It's been like that since before she was born.
Irresistable. Compelling. Adrenaline-rushing.
My niece, Evalyn Grace, was born in June 2006, and when I got the call that she was coming, myself and a good friend boarded a plane in Nashville, Tennessee, and arrived in Austin as quickly as possible.
I can't walk through the Austin airport without remembering the moment we deplaned. I wanted to collapse, to kneel somewhere, to rewind and do it all over again. But I couldn't. We were running now to the exit to meet a friend of my sister's we didn't know.
He would take us to the hospital. To the neo-natal intensive care unit.
I don't remember much, except walking into the waiting room and seeing people, people with somber faces, tears, and people who wouldn't have been there unless something terrible was happening.
Something terrible was happening, did happen, and for many days Evalyn and my sister's lives were uncertain.
Evalyn would spend the first six weeks of her life in the NICU.
It was the first of many hospital visits and extended stays.
Some of these visits were fresh on my mind Thursday as I was driving to Austin to the children's hospital.
I'd gotten the text that drove me out of newsroom about an hour earlier: Evalyn was unresponsive, intubated and on her way in an amublance to the hospital. For some reason, this time felt different than her last couple hospital visits in recent months.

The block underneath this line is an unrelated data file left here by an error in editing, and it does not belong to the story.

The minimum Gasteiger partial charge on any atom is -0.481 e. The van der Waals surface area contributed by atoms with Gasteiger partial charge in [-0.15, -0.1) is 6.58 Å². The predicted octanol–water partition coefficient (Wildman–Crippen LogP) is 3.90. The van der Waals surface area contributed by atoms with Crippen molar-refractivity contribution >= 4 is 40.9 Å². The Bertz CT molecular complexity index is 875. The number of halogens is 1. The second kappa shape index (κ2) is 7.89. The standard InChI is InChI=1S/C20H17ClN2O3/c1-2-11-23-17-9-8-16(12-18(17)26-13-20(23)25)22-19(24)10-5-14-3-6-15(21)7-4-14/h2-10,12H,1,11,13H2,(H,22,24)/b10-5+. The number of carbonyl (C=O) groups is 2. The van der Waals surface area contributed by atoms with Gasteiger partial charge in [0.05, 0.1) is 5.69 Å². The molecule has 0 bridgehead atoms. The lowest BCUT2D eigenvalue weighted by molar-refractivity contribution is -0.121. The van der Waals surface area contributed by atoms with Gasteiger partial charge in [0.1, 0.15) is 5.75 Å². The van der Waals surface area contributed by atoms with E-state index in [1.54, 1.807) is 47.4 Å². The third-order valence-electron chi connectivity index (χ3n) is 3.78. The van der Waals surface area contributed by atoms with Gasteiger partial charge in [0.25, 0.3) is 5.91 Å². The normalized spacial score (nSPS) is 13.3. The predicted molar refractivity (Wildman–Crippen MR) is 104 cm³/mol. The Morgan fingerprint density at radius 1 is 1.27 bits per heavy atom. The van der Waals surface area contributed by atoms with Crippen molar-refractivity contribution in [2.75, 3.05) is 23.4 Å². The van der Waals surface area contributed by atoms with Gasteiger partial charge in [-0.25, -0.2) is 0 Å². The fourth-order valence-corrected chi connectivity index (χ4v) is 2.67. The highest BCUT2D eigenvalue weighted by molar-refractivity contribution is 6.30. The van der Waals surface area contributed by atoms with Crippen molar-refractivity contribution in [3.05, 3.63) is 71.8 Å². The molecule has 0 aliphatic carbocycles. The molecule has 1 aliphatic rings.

It felt like I needed to be there, and so I went.
Like the time we drove directly from the airport to the children's hospital after visiting home for the holidays. Or the time we left our house in the middle of the night to get her to the hospital. Or the time she was transported by helicopter. Or the time I got a speeding ticket trying to get there. Or the time the nurse overdosed her on medication. Or the time I yelled at a medical resident, and the times we've directed nursing care. The time we've hit the red button and the times the room has been flooded with medical personnel. The times we've eaten in Vanderbilt's food court and the times we've slept in a twin bed in an overflow room in their emergency department.
When she calls, I answer, and I'm not the only one.
There's a convergence of prayer and now that we all live within 40 miles of each other, there's usually more than one of us on the way.
Her's is an unresistable call.